Provision of information held by Northumbria Police made under the Freedom of Information Act 2000 (the 'Act')
As you may be aware the purpose of the Act is to allow a general right of access to information held at the time of a request, by a Public Authority (including the Police), subject to certain limitations and exemptions.
You asked for us to provide you with details of a specific report you state was made to Northumbria police.
We have now had the opportunity to fully consider your request and I provide a response for your attention.
We shall neither confirm nor deny such information is held or not held and by doing so we rely on the following exemption.
Section 30 (3) – Investigations
Factors favouring confirming or denying whether any information is held for Section 30
The public are entitled to know what is going on in their communities and how public funds are spent, and what investigations are carried out.
Factors against confirming or denying whether any information is held for Section 30
The public are entitled to report matters to the police with the assurance that those reports are confidential and are not made public. Any report to the police needs to be treat with the utmost confidence. If such reports were to be made public this would deter members of the public to report anything in the future. This would obviously have an impact on operational policing and law enforcement, and consequently impact on the safety of the public.
We see no benefit in either confirming or denying that the information you are seeking is held or not. We have not carried out any searches to establish if any such call was made to the police and can therefore neither confirm nor deny such information is held. We see no benefit to the public in providing a response to this submission. If such a report had been made an appropriate response would have been made by officers, and matters dealt with as seen appropriate. If such a report had not been made there is no point in speculating on the matter further.
Additionally the below should be noted:
An authority is not obliged to deal with requests that are manifestly unreasonable or obsessive. The Information Commissioner’s Office (ICO) guidance on vexatious requests states “there is a risk that some individuals and some organisations may seek to abuse these rights with requests which are manifestly unreasonable. Such cases may well arise in connection with a grievance or complaint which an individual is pursuing against an authority. While giving maximum support to individuals genuinely seeking to exercise the right to know, the ICO’s general approach will be sympathetic towards authorities where a request, which may be the latest in a series of requests, would impose a significant burden and can otherwise be characterised as obsessive or manifestly unreasonable".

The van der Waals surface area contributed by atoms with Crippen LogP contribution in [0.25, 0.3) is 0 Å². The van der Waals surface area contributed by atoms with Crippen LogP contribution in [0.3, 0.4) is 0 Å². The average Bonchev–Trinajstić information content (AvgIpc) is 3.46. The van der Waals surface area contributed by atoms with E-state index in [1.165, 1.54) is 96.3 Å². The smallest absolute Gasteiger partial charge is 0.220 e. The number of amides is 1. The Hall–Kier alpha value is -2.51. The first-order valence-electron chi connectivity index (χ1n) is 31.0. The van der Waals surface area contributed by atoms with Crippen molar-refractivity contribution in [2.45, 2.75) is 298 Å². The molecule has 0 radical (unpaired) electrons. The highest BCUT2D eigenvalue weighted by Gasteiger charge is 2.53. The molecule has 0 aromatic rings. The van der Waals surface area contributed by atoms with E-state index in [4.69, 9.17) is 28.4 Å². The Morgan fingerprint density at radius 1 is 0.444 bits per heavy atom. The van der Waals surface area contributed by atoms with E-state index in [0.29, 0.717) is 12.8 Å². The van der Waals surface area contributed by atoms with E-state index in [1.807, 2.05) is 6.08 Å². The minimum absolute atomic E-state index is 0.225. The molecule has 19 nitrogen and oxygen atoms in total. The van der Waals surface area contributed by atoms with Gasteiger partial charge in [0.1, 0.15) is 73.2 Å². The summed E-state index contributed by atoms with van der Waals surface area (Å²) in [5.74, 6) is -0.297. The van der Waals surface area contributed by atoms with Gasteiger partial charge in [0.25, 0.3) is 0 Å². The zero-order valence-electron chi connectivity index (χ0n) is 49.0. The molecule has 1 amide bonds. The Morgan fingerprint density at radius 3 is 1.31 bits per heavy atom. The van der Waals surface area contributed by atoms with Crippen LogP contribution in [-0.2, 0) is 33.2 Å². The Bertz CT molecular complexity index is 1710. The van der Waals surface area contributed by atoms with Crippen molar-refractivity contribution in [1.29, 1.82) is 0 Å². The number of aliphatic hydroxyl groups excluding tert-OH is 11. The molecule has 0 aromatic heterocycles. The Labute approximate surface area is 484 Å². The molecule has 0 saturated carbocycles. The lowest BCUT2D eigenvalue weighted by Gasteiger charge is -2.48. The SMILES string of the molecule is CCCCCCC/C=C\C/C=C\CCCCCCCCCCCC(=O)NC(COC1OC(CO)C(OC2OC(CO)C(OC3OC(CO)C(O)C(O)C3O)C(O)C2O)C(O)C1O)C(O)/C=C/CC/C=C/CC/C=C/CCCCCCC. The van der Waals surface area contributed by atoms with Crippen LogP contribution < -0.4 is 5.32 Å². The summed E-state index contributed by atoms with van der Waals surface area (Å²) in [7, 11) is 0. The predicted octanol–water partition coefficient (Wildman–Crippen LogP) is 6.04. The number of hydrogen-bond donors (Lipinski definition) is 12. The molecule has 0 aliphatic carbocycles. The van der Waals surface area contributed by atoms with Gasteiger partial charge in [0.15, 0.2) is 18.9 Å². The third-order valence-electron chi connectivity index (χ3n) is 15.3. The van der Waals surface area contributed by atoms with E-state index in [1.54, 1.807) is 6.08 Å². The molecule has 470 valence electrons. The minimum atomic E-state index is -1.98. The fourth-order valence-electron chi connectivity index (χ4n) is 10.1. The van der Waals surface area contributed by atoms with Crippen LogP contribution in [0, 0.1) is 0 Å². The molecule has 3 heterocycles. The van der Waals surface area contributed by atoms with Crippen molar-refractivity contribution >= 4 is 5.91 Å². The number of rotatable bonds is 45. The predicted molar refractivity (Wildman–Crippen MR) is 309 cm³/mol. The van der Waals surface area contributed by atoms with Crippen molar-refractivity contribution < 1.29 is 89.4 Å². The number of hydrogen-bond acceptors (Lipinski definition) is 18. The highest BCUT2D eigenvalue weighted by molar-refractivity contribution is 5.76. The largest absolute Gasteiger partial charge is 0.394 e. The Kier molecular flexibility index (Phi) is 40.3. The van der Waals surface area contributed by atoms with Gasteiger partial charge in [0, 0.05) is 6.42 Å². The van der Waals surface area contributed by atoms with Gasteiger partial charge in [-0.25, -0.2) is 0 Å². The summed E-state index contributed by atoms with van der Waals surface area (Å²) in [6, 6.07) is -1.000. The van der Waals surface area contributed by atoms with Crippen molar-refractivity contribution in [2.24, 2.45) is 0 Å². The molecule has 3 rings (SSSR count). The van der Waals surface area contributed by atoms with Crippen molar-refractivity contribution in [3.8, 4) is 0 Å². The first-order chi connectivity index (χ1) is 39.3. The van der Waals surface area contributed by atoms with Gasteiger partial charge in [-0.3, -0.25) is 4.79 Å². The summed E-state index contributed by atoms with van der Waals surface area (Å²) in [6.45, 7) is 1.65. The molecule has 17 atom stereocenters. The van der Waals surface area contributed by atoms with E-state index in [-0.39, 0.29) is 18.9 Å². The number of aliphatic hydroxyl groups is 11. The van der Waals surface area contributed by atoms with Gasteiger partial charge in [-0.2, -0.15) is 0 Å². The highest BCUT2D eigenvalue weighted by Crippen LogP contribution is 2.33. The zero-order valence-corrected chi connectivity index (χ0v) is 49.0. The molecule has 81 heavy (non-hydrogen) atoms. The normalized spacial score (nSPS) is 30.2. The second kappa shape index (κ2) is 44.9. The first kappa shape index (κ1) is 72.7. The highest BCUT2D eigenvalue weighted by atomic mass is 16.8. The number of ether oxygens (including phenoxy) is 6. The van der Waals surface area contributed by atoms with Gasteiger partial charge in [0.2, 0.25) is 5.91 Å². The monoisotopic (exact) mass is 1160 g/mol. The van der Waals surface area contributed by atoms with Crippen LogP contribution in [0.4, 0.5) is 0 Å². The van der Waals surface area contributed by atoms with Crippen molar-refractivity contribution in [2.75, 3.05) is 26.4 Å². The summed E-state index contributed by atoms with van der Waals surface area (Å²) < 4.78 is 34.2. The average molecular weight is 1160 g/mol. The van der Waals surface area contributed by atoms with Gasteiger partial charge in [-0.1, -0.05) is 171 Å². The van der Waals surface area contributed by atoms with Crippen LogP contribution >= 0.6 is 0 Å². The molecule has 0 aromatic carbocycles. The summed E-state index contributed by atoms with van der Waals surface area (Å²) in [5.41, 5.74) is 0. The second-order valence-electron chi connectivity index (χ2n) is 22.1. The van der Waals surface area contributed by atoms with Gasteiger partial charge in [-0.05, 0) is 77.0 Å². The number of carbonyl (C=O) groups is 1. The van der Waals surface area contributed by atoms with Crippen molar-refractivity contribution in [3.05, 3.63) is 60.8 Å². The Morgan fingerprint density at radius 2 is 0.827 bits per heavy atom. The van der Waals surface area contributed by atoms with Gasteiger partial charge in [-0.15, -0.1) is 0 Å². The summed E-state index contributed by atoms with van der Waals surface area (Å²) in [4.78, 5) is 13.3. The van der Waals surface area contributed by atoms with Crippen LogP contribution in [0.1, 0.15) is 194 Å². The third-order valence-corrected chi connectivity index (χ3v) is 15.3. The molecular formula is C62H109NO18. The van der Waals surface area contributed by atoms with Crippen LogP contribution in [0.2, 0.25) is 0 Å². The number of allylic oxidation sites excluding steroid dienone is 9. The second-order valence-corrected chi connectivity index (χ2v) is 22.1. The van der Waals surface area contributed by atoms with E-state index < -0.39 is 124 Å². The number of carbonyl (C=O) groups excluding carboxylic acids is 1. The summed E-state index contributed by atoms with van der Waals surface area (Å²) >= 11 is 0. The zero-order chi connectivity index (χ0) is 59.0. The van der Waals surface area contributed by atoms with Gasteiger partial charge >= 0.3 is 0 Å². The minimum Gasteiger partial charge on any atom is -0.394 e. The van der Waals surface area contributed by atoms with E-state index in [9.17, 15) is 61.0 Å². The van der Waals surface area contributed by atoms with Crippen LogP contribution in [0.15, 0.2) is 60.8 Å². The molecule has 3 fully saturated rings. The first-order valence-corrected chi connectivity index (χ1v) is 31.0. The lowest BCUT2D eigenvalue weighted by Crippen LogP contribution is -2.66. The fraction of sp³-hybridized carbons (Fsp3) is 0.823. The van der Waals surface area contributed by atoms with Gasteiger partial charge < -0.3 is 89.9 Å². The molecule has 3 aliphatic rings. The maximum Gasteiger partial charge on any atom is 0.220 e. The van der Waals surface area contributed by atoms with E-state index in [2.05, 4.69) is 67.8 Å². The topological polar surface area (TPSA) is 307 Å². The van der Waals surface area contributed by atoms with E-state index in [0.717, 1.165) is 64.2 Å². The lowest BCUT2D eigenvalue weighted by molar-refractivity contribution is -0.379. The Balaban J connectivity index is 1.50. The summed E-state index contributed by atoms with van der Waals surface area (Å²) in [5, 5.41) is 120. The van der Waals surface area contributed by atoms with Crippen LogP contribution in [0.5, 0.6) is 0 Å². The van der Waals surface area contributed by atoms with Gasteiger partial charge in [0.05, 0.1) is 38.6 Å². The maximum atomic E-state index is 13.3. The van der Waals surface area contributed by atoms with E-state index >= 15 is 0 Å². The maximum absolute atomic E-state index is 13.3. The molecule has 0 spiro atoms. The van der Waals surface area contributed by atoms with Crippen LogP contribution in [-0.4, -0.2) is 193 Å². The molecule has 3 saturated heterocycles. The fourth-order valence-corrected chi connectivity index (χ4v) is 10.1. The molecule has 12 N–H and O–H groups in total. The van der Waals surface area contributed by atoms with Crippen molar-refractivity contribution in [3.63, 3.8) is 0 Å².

We have had 3 request regarding Customer First Centres from you since 16 March 2020, and an additional similar request from another person. The last two of which are overlapping, in that we had not responded to the second request before the third was submitted. Such requests take both officers and staff away from their day to day duties to locate and extract information to offer a response to a request. This is particularly burdensome at the present time with officers focus being directed to protecting the public during the current pandemic.
Additionally you ask for information relating to individuals who you have name in your submissions. As you have been advised in both your previous requests, such information is not considered for disclosure and quite rightly we neither confirm nor deny information relating to those persons as named in your submissions is held. The names of those persons you ask about is removed from our responses. As you will be aware, responses are open to the public and it is not appropriate for the names of those persons, as named by you, to be put into the public domain.
You should therefore note that post legislative scrutiny of section of the Freedom of Information Act, suggests that it may be appropriate to extend Section 14(1) to discharge public authorities from their obligation to comply with such requests.
I must advise that future requests on this subject may attract exemptions under this part of the Act.
I can advise that should you be dissatisfied with any actions taken by Officers regarding any incidents, a complaint should be submitted to the Professional Standards Department rather than engaging the Freedom of Information Act to obtain information on specific incidents.